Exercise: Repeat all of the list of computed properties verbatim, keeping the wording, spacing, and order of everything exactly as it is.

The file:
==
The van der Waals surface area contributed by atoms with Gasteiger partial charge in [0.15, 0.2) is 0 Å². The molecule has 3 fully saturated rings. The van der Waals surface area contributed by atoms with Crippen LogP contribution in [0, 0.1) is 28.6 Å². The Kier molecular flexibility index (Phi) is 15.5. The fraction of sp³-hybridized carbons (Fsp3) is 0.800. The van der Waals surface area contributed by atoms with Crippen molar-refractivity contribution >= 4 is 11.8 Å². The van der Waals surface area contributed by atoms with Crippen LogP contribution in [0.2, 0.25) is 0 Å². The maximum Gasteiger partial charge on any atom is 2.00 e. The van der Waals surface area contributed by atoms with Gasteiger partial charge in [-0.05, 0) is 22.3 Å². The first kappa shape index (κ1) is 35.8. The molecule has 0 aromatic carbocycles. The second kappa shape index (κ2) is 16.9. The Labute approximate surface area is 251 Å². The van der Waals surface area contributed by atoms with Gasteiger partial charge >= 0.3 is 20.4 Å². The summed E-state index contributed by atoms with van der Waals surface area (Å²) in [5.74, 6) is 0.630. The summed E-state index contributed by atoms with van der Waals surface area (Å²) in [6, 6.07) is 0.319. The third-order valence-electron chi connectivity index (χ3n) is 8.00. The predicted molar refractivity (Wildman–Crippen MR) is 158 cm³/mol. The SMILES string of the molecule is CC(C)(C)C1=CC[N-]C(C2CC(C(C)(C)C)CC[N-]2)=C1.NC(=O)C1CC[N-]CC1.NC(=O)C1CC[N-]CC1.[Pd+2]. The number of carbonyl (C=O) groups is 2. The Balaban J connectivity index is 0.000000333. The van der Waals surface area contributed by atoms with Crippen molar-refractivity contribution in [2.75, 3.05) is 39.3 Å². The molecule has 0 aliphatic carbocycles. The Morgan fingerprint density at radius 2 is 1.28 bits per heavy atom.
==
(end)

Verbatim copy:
The van der Waals surface area contributed by atoms with Gasteiger partial charge in [0.15, 0.2) is 0 Å². The molecule has 3 fully saturated rings. The van der Waals surface area contributed by atoms with Crippen LogP contribution in [0, 0.1) is 28.6 Å². The Kier molecular flexibility index (Phi) is 15.5. The fraction of sp³-hybridized carbons (Fsp3) is 0.800. The van der Waals surface area contributed by atoms with Crippen molar-refractivity contribution >= 4 is 11.8 Å². The van der Waals surface area contributed by atoms with Crippen LogP contribution in [0.2, 0.25) is 0 Å². The maximum Gasteiger partial charge on any atom is 2.00 e. The van der Waals surface area contributed by atoms with Gasteiger partial charge in [-0.05, 0) is 22.3 Å². The first kappa shape index (κ1) is 35.8. The molecule has 0 aromatic carbocycles. The second kappa shape index (κ2) is 16.9. The Labute approximate surface area is 251 Å². The van der Waals surface area contributed by atoms with Gasteiger partial charge >= 0.3 is 20.4 Å². The summed E-state index contributed by atoms with van der Waals surface area (Å²) in [5.74, 6) is 0.630. The summed E-state index contributed by atoms with van der Waals surface area (Å²) in [6, 6.07) is 0.319. The third-order valence-electron chi connectivity index (χ3n) is 8.00. The predicted molar refractivity (Wildman–Crippen MR) is 158 cm³/mol. The SMILES string of the molecule is CC(C)(C)C1=CC[N-]C(C2CC(C(C)(C)C)CC[N-]2)=C1.NC(=O)C1CC[N-]CC1.NC(=O)C1CC[N-]CC1.[Pd+2]. The number of carbonyl (C=O) groups is 2. The Balaban J connectivity index is 0.000000333. The van der Waals surface area contributed by atoms with Crippen molar-refractivity contribution in [2.75, 3.05) is 39.3 Å². The molecule has 0 aliphatic carbocycles. The Morgan fingerprint density at radius 2 is 1.28 bits per heavy atom.